The pollster, Christian Grose, told CNN he isn’t working for Butler or any of the other candidates, and that when he conducted it, he was assuming Butler wouldn’t run. But when he asked people to pick a candidate from a list of names, the number of people who said they would go with her was so low it amounted to statistical “noise.”

A day after caveating her post on X congratulating Butler by writing that she was looking forward to “having two incredible Black women serve consecutively when we elect Barbara Lee as the next Senator from California,” Massachusetts Rep. Ayanna Pressley posed for pictures with Butler, Lee and several others in front of the Rosa Parks statue in the Capitol to welcome the new senator to the Congressional Black Caucus. Shortly after, Pressley stood outside the Capitol and told CNN, “I’m celebrating both women.”

“I’m not going to allow anyone to rob me of that joy and to pit any of us against one another,” she added.

Many of Lee’s CBC colleagues are already sticking by her.

“As far as I know, there’s only one Black woman that is running in the primary, and that’s Barbara Lee,” New York Rep. Greg Meeks, the chair of the CBC’s PAC, told CNN on Tuesday.

Whether Butler should run, Meeks added is “up to her, and the people of California, but the Congressional Black Caucus’ and the Congressional Black Caucus’ PAC’s candidate is Barbara Lee.”

Rep. Emanuel Cleaver, a senior CBC Democrat from Missouri, was more blunt, saying he could not understand Newsom’s “unfortunate” decision. In talking about Butler, he could not remember her name.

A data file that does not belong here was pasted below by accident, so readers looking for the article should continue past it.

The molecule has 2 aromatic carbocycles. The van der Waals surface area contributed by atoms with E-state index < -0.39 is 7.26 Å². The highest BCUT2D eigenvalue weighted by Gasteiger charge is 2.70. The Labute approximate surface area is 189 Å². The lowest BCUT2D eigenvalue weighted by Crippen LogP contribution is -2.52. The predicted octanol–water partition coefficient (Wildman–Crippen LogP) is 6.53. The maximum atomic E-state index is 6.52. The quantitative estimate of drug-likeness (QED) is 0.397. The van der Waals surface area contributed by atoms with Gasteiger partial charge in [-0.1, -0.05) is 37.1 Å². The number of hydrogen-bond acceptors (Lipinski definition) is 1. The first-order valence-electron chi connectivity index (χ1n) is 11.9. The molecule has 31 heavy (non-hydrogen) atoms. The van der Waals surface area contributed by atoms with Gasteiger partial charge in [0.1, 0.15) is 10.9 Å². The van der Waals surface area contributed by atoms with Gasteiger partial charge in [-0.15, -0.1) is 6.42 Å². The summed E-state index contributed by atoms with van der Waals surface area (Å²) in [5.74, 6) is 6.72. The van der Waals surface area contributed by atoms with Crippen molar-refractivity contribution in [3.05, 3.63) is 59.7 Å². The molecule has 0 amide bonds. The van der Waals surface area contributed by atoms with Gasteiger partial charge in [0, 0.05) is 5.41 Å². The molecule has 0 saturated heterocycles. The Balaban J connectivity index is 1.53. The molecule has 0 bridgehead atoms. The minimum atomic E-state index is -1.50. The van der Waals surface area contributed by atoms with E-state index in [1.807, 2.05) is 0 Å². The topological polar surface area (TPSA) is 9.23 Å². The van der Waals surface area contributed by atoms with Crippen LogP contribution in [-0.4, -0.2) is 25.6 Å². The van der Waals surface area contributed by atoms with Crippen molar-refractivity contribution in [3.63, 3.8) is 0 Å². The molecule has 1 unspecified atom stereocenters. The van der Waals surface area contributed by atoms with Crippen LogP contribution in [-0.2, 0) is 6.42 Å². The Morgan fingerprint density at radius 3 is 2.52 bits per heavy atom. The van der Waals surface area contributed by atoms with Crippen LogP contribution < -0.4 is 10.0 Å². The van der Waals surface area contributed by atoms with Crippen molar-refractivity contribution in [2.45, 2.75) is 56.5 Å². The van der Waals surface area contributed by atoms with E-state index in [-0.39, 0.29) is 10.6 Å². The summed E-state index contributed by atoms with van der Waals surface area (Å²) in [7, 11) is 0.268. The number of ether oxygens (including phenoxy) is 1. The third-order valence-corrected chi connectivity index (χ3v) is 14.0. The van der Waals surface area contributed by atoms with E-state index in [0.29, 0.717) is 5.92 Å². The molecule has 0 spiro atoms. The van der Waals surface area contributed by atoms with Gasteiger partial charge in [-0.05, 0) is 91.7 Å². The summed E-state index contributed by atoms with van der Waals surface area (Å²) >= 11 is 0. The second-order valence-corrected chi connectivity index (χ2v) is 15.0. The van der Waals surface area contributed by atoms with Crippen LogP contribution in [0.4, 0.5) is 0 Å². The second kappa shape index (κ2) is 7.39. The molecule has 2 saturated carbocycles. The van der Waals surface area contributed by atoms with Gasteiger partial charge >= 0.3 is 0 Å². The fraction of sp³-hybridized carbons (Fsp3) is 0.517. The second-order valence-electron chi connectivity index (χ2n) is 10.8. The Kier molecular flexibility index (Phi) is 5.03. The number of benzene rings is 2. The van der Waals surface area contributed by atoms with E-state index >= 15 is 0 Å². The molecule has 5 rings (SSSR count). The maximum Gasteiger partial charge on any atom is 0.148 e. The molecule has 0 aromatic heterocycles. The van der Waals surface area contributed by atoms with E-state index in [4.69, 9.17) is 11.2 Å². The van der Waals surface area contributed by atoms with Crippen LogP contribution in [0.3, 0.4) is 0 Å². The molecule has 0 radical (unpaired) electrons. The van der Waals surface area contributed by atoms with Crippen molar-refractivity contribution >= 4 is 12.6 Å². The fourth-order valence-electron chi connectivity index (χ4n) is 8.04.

“I hope that she won’t run, for a lot of reasons,” Cleaver said, listing Butler’s lack of legislative experience as one of them.

Of course, none of them are California voters. Rep. Sydney Kamlager-Dove, a freshman congresswoman from Los Angeles who was also at the ceremonial CBC swearing in, said of Butler, “She’s a consensus-builder, she is inspirational, she is strategic, she certainly understands this work.”

Kamlager-Dove made a joint endorsement of Lee and Schiff earlier in the year but said she is now waiting to make her next move until the end of the year, when she can see “who really is running.”

As for Butler, “I want her to get her sea legs, I want her to acclimate to this new environment and then make a decision if this is something she wants to do for the long term. People don’t understand how upending this work can be when you have a family, when you have a family and you’re located in California,” Kamlager-Dove said, adding, “If she wants to run, I want her to run.”

If Butler does decide to vie for the seat, Kamlager-Dove said she is open to an endorsement – but that would start with the grinding work that consumes the days of anyone campaigning.

“She’d have to call,” Kamlager-Dove said, “and ask me.

CLARIFICATION: This story has been updated to reflect that Rep. Sydney Kamlager-Dove is open to endorsing Sen. Laphonza Butler should she run in next year’s Senate race.